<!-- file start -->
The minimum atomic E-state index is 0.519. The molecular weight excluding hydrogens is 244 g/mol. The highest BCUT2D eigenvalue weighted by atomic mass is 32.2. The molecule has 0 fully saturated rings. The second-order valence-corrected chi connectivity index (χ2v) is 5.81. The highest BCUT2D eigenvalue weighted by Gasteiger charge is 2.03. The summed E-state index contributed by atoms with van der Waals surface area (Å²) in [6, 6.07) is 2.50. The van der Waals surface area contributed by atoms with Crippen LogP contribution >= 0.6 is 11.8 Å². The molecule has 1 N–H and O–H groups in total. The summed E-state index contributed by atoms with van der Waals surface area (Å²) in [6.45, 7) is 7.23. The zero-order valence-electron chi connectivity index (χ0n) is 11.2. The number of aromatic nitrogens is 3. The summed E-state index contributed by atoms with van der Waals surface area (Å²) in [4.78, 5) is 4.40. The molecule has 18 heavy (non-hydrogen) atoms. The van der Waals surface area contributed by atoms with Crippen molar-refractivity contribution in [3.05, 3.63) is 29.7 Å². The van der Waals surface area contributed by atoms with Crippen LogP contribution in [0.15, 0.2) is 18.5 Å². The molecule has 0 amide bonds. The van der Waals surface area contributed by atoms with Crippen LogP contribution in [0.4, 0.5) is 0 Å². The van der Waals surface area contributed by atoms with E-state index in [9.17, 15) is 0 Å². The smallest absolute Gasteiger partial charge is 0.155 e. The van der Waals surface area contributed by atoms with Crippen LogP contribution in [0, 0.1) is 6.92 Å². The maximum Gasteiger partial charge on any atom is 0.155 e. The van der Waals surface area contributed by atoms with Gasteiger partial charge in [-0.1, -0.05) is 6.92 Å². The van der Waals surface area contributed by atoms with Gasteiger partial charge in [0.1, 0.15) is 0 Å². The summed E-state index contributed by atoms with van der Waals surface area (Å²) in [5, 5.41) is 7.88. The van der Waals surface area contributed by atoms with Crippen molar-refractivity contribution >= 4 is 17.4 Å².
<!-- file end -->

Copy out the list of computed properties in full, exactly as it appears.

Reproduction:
The minimum atomic E-state index is 0.519. The molecular weight excluding hydrogens is 244 g/mol. The highest BCUT2D eigenvalue weighted by atomic mass is 32.2. The molecule has 0 fully saturated rings. The second-order valence-corrected chi connectivity index (χ2v) is 5.81. The highest BCUT2D eigenvalue weighted by Gasteiger charge is 2.03. The summed E-state index contributed by atoms with van der Waals surface area (Å²) in [6, 6.07) is 2.50. The van der Waals surface area contributed by atoms with Crippen LogP contribution >= 0.6 is 11.8 Å². The molecule has 1 N–H and O–H groups in total. The summed E-state index contributed by atoms with van der Waals surface area (Å²) in [6.45, 7) is 7.23. The zero-order valence-electron chi connectivity index (χ0n) is 11.2. The number of aromatic nitrogens is 3. The summed E-state index contributed by atoms with van der Waals surface area (Å²) in [4.78, 5) is 4.40. The molecule has 18 heavy (non-hydrogen) atoms. The van der Waals surface area contributed by atoms with Crippen molar-refractivity contribution in [3.05, 3.63) is 29.7 Å². The van der Waals surface area contributed by atoms with Crippen LogP contribution in [0.15, 0.2) is 18.5 Å². The molecule has 0 amide bonds. The van der Waals surface area contributed by atoms with Crippen LogP contribution in [0.4, 0.5) is 0 Å². The van der Waals surface area contributed by atoms with E-state index in [9.17, 15) is 0 Å². The smallest absolute Gasteiger partial charge is 0.155 e. The van der Waals surface area contributed by atoms with Crippen LogP contribution in [0, 0.1) is 6.92 Å². The maximum Gasteiger partial charge on any atom is 0.155 e. The van der Waals surface area contributed by atoms with Gasteiger partial charge in [-0.1, -0.05) is 6.92 Å². The van der Waals surface area contributed by atoms with Gasteiger partial charge in [0.1, 0.15) is 0 Å². The summed E-state index contributed by atoms with van der Waals surface area (Å²) in [5, 5.41) is 7.88. The van der Waals surface area contributed by atoms with Crippen molar-refractivity contribution >= 4 is 17.4 Å².